Harry Reid: Tea Party 'Obsessed' House Endangering Major Transportation and Housing Bill

WASHINGTON - The Senate has agreed to move forward with a measure worth $54 billion in funding for transportation and housing projects, but the bill's future is far from clear.

The bill, marking fiscal year 2014 appropriations for HUD, the Department of Transportation, and related agencies, passed a major procedural hurdle today when the Senate voted 73-26 to continue consideration of the legislation. It will now be up for a final simple vote, possibly next week.

Despite the strongly bipartisan support for moving the measure forward, the bill could also foreshadow new budget battles anticipated in the fall.

Should the Transportation, Housing, and Urban Development Act (THUD) pass its vote, the Senate will still need to reconcile the bill with its counterpart in the House of Representatives before the fiscal year ends on Sept. 30 - an unlikely scenario given the lower chamber will be in session less than three weeks during that time. The House version is also far more austere, at $44 billion, and is one the White House announced Monday would be vetoed if it made it to the president's desk.

"Six [Senate] Republicans voted to get it out of the Appropriations Committee; 19 voted to bring it onto the floor here," Senate Majority Leader Harry Reid told reporters today. "This is really a common-sense jobs bill, a bill that we used to do all the time. So it's a shame that instead of focusing on the middle class, our colleagues in the House are obsessed with appeasing the tea party."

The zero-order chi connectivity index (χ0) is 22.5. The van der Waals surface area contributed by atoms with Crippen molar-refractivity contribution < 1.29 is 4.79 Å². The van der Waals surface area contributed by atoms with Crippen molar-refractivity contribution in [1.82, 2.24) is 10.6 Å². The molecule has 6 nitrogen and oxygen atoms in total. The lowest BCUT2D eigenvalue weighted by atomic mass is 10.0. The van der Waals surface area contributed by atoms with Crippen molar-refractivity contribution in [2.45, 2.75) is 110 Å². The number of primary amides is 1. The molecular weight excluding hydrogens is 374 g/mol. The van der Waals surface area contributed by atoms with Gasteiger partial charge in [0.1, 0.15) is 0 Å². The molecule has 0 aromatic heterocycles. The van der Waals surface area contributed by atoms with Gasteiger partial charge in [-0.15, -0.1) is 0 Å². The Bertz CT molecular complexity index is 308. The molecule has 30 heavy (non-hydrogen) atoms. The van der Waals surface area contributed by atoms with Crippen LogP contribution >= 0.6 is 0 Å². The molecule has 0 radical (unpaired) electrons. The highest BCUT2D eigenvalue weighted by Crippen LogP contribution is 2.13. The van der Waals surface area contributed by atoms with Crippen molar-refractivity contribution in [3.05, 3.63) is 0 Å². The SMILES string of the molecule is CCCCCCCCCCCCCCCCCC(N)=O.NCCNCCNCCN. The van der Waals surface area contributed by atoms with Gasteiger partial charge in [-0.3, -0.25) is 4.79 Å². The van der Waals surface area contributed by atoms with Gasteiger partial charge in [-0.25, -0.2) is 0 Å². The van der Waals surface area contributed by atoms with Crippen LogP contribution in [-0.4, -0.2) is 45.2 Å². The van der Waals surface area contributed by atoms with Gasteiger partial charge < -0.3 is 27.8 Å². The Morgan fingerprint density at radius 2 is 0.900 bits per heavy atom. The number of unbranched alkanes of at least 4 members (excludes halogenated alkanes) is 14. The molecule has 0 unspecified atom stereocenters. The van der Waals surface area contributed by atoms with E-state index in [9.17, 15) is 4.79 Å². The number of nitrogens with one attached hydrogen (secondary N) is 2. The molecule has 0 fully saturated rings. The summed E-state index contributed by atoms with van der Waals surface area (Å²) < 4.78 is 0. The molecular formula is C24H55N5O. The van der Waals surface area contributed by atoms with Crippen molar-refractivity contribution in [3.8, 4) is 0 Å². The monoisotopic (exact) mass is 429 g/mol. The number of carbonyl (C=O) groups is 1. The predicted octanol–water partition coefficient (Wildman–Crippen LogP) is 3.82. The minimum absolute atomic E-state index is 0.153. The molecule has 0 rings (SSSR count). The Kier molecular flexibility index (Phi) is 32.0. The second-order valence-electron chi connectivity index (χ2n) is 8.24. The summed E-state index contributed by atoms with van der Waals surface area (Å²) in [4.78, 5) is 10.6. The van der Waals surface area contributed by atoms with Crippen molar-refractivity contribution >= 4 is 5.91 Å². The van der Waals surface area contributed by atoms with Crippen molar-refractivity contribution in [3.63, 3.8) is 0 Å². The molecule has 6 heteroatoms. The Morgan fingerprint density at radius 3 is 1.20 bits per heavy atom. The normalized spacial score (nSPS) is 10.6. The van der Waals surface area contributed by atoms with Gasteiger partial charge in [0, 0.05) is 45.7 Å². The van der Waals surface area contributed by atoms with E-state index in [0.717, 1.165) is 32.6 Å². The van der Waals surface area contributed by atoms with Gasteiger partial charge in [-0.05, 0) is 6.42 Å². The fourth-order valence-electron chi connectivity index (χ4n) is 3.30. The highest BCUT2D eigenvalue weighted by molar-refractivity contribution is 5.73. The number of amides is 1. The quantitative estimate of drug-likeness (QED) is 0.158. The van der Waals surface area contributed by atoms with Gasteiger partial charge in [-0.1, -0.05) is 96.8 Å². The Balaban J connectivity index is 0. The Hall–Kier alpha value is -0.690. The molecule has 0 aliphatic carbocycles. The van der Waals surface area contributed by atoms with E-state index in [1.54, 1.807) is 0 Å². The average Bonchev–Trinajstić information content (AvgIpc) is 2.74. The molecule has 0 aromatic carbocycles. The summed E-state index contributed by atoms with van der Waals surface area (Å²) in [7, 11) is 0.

Reid said the Senate bill's transportation projects were important to service the 70,000 "deficient" bridges in the United States. The bill also includes funding for existing housing subsidy programs for the poor, which would be cut nearly in half to $1.6 billion, levels The Hill reports haven't been seen since 1975.

Unless a broader budget agreement can be reached, the Senate bill would still be subjected to the deep across-the-board spending cuts known as the sequester, even if it did make it into law. Implemented as a result of Washington's inability to break gridlock last spring, the sequester is now a seemingly new normal for the federal government's spending levels. Although the Senate bill contains $10 billion more in funding than the House, the cuts' effects would reverse some of those gains.

Today's legislation is one of 12 for various agencies all subject to the Sept. 30 deadline. Should Congress fail to reach a consensus, the most likely outcome for lawmakers going into the fall would be the adoption of what is called a "continuing resolution," a temporary bandage mechanism that funds the government at current levels - including the sequester.

The practice has become commonplace in recent years as politicians repeatedly fail to pass budgets, but would stave off a government shutdown.

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